Quick Question

ScoobySnacks's picture

Hey guys....I have a quick question that I don't know if there is a quick answer for...

I was just given a ton of yarn from my uncle that he is getting rid of. There are some gorgeous colors and I am really excited to start playing around with them. But none of them have labels...I know that some of them are hand spun and dyed....

Is there a way to tell what materials they are made of...i.e. wool, alpaka, etc....? Or is this something you learn over time with feeling them all before and just knowing?

Thanks!

Comments

kiwiknitter's picture

You might want to

You might want to consider the purchase of a WPI (wraps per inch) tool kit.  This is a small wooden calibrated dowel and a reference card.  With this tool you will be able to determine the weight (thickness) the the yarn.  I have found this to be a handy device when I want to use some left-over wool (I don't have a stash of wool for future projects, just a lot of unused wool from past projects).  The WPI kit can be purchased from www.patternworks.com.

Friends don't let friends knit drunk.

ScoobySnacks's picture

You guys are the bomb! Thank

You guys are the bomb!

Thank you so much for all of your helping suggestions.

I can tell my house is going to smell great this weekend with me burning wool and such.....

Thanks for all of the insightful ideas and links!

ulf's picture

I always do a burn test such

I always do a burn test such as JPaul described. Natural fibers leaves only carbone when burned and you can crumble the burned ends between the fingers. Acrylic fibers melt and leave a little lump in the end. If it's a blend there will be a lump that can be crumbled. At least you know if it's natural or acrylic fibers.

JPaul's picture

There are a few tests you

There are a few tests you can try at home.  How good your results are will depend on what you're working with.  Blends of fibers might give you misleading results, but you should be able to determine if you have a natural or synthetic material (all or partially synthetic).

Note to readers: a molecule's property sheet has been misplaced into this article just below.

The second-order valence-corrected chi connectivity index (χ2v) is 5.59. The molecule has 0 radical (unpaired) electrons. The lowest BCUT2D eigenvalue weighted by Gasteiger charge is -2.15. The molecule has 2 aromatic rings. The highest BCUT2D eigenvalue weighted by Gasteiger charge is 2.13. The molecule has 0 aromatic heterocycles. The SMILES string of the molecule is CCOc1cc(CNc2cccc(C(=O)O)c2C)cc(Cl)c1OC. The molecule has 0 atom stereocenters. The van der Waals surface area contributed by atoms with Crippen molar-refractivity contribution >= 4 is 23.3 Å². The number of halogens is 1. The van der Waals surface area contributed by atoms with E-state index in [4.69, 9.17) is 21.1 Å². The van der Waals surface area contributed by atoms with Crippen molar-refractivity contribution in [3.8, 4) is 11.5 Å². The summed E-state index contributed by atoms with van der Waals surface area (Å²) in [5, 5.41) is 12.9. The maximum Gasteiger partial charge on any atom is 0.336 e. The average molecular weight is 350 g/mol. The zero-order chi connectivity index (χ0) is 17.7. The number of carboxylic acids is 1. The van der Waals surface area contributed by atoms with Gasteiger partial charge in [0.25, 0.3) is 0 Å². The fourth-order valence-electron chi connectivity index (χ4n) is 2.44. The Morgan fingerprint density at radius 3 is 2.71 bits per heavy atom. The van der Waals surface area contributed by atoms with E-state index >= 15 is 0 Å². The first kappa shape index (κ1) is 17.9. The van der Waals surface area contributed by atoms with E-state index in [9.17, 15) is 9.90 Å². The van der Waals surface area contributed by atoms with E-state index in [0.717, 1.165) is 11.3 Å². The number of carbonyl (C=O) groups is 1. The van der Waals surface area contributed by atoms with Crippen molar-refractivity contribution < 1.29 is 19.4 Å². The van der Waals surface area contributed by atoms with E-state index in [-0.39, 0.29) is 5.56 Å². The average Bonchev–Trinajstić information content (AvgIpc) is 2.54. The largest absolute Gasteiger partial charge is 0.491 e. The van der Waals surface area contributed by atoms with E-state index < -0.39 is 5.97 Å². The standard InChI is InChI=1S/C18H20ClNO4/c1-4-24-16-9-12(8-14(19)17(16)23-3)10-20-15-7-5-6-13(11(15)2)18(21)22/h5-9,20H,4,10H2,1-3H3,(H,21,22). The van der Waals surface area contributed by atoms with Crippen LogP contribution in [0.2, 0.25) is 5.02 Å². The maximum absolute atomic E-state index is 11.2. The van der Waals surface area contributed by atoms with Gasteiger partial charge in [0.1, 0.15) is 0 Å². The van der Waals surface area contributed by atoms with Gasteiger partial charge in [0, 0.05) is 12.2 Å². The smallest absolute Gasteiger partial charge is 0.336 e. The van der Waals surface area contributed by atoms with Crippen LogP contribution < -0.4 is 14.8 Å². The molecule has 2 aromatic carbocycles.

One is the burn test, where you light a small sample on fire and observe how it burns, how it smells and what the resulting charred bits of fiber look like.  Imagine burning hair.  When you smell it, you know exactly what it is.  Here is a link that gives you results to look for: http://www.fabriclink.com/Burntest.html

This link also has results for burn tests, but also includes a chemical test that can help you determine if you are working with a natural or man-made fiber: http://www.fabrics.net/fabricsr.asp 

There is also a bleach test.  Household bleach will dissolve protein fibers (try warming it a bit before you use it for the test).  This means wool and silk, of course, but also the new fibers made of soy or milk proteins.

Hope this is helpful. -John

Parrot's picture

Thanks!  This is why I like

Thanks!  This is why I like this site so much; learning new things all the time, and everyone is so willing to share information and tips.

Doug

Parrot's picture

I haven't been working with

I haven't been working with yarn for a long, long time, but it is something that comes over time to identify fibers, I think, esp. to distinguish between natural vs. synthetic.  You might also take some to a locally owned LYS and talk with someone there.  I know my LYS where I get much of my good yarn, the owner is very knowledgeable and can tell the differences between many of the yarms.  Good Luck! . . and lucky to get the stash!

Doug